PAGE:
Need some more convincing? Persimmon provides us with many essential minerals – zinc, phosphorus, magnesium, copper, potassium, sodium, calcium, and iron. An adequate supply of these ingredients protects us against pathogenic microorganisms, supports the work of many enzymes, and supports the process of the formation of red blood cells. All of this contained in small, orange fruit, isn’t it fascinating.
|Persimmon||Content in 100 g||Content in 168 g (1 fruit)|
|Energy value||70 kcal||118 kcal|
|Protein||0,58 g||0,97 g|
|Carbohydrates||18,59 g||31,2 g|
|Fiber||3,60 g||6,05 g|
|Vitamin C||7,50 mg||12,60 mg|
|Vitamin A||1,627 i.u.||2,733 i.u.|
|Vitamin E||0,73 mg||1,23 mg|
|Vitamin K||2,60 µg||4,37 µg|
|Zinc||0,11 mg||0,19 mg|
|Phosphorus||17,00 mg||28,6 mg|
|Magnesium||9,00 mg||15,12 mg|
|Copper||0,11 mg||0,19 mg|
|Potassium||161 mg||270 mg|
|Calcium||8,00 mg||13,44 mg|
|Iron||0,15 mg||0,25 mg|
Health benefits of persimmon
Persimmon, thanks to the content of biologically active substances, has an anti-cancer effect. Research shows that persimmons in the diet of leukemia patients can inhibit the growth of cancer cells. That’s because the substances it contains can cause the death of the diseased cells or stop their growth. The experiment showed that after a 3-day treatment with persimmon extract and other compounds from the group of polyphenols, the programmed death of cells affected by cancer occurs. This significantly increases the chances of a patient’s recovery.
The vitamins in persimmon also strengthen the immune system and slow down the aging process of the body. The high content of antioxidants and dietary fiber has a positive effect on the circulatory system by regulating the body’s lipid metabolism (by reducing total and LDL cholesterol). The compounds found in the fruit also regulate the concentration of triglycerides in the blood.
Vitamin C contained in persimmon covers 80% of the daily requirement for this substance. Ascorbic acid significantly increases the efficiency of our immune system and stimulates the production of white blood cells – the body’s main line of defense against viral, bacterial, and fungal infections. If you feel like you’re deficient in this powerful vitamin, persimmon is a perfect choice.
Persimmon fruits are also recommended for people struggling with anemia, as they increase the absorption of iron, and in chronic stress, because they improve the work of the nervous system.
As a cherry on top, persimmon will also take care of the beautiful appearance of our skin. The richness of antioxidants effectively inhibits the aging process, This, in turn, keeps the skin smooth, firm, and moisturized.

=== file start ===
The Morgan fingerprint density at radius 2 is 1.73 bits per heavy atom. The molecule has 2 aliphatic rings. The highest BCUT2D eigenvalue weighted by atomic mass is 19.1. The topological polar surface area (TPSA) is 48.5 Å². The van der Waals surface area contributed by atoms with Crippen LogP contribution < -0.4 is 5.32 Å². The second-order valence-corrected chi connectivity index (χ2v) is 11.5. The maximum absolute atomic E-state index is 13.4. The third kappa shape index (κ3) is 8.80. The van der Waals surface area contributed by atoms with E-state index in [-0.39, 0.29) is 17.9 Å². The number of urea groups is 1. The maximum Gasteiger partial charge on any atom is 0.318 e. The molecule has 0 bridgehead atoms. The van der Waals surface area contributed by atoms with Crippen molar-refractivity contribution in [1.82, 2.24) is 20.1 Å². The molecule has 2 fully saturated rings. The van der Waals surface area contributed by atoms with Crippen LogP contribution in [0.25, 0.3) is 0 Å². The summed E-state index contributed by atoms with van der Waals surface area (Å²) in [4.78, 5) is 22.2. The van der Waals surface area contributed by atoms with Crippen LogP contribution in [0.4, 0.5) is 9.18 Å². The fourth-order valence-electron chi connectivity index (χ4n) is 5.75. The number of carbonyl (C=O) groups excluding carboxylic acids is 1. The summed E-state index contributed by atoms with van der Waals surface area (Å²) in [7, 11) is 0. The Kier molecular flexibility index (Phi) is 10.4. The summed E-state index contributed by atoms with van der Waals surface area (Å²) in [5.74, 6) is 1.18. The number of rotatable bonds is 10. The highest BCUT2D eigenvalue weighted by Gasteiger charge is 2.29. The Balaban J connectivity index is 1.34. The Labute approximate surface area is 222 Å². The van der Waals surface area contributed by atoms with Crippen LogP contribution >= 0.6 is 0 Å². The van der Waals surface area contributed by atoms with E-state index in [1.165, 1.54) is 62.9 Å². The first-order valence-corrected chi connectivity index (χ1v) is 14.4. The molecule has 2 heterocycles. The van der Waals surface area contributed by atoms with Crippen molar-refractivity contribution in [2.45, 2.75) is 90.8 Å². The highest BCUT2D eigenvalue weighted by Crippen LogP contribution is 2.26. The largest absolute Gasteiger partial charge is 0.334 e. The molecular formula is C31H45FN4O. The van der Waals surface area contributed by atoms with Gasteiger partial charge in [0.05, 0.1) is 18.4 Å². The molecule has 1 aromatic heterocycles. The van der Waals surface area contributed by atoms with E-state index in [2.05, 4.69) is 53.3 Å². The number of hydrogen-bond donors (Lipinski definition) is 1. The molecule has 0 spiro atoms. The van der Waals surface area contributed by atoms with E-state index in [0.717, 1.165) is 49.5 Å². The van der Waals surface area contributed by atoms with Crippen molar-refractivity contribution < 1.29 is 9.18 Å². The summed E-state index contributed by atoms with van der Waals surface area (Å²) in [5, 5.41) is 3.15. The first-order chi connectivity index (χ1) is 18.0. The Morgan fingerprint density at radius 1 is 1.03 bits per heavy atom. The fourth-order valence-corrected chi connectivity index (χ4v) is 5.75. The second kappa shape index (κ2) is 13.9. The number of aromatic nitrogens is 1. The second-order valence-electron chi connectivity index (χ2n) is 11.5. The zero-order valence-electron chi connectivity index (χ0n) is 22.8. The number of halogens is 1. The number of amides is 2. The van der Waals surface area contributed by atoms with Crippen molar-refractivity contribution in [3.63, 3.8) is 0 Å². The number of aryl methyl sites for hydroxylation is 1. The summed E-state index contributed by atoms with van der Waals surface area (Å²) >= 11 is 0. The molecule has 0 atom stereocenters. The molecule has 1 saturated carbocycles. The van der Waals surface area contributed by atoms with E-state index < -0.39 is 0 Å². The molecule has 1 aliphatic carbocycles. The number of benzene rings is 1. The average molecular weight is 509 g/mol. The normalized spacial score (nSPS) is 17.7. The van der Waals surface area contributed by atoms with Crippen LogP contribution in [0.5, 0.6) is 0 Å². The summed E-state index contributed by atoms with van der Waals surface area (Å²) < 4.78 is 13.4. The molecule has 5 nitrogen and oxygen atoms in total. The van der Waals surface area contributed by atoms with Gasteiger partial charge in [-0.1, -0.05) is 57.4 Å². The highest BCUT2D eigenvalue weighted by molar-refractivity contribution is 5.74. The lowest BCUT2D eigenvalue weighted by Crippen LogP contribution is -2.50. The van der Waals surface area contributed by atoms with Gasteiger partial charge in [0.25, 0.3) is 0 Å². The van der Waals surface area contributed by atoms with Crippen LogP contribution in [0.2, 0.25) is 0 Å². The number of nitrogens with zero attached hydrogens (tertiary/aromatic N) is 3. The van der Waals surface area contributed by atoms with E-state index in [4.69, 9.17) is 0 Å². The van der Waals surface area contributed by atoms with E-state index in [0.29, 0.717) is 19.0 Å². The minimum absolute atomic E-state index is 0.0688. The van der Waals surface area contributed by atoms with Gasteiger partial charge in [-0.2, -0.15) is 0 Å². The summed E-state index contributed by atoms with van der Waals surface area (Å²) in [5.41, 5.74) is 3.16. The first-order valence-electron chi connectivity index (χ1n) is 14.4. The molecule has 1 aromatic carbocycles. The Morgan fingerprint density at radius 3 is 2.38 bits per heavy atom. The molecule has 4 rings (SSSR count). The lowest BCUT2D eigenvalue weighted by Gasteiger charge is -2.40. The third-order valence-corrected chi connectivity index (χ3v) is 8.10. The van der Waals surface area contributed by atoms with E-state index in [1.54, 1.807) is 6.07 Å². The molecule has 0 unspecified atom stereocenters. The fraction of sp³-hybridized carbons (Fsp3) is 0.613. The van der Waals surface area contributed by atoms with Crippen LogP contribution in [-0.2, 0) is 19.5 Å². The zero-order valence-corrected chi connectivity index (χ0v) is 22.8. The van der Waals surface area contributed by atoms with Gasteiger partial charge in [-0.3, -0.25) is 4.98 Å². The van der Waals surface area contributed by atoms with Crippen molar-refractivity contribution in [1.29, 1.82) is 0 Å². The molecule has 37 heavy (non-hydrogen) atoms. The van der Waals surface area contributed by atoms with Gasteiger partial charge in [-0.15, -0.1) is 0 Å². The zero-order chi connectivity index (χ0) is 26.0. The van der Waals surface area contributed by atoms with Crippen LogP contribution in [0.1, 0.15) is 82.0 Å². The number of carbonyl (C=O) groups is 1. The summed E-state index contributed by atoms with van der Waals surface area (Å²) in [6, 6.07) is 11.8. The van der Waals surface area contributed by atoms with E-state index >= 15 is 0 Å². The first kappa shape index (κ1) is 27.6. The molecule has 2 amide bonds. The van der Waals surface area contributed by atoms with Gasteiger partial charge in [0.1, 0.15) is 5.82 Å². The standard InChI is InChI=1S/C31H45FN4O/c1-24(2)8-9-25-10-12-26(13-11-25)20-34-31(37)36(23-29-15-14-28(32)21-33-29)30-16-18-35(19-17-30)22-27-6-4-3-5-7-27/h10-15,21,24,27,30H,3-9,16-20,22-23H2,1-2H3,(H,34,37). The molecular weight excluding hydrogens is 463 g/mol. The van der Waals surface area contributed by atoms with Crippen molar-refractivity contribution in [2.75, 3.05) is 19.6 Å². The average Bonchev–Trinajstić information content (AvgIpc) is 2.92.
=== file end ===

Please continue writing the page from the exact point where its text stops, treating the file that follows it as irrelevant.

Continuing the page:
How to pick the right persimmon fruit
You might be wondering – how do I choose the perfectly ripe fruit from the many persimmons available in the store? Which one will have the most nutritional value?
When choosing a persimmon fruit in the store, first of all, pay attention to its skin – is it smooth, elastic, free from damage, and discoloration? Obviously, it’s best to choose fully ripe persimmon to reap all the benefits. If there are only harder ones to pick, though, you can put them aside for a few days. During this time, they should mature and soften. Remember to store the fruit in the refrigerator – then you can be sure that it will stay fresh for several weeks.
How to eat them – persimmon in the kitchen
Persimmon can be eaten fresh, dried, or cooked. Before eating the fruit, wash it and tear off the leaves. You can enjoy the fruit with the skin if it is soft enough (after cleaning, of course), although the fruit tastes good after peeling as well – just cut it in half and eat it with a spoon. Kaki has no seeds so you don’t need to worry about them.
The taste of ripe persimmons is very sweet, so it can be an interesting addition to many dishes. Dried kakis are suitable for cakes, puddings, salads, or as a snack. A persimmon cocktail with the addition of other fruits is a great idea for a dessert or lunch as well. The fruit also goes well with cheeses like feta. They are also suitable for preserves or mousses. You can easily find a ton of recipes using persimmon on websites or blogs. My absolute favorite recipes come from this brit+co blog post, you will definitely find something that fits you there.
As you can see, persimmon is without a doubt a fruit that’s worth adding to your diet as it’s packed with all kinds of health benefits. I recommend them especially for the fall-winter season to provide your body with all the good vitamins and minerals that persimmon has to offer. It’s one of those fruits that one can easily fall in love with.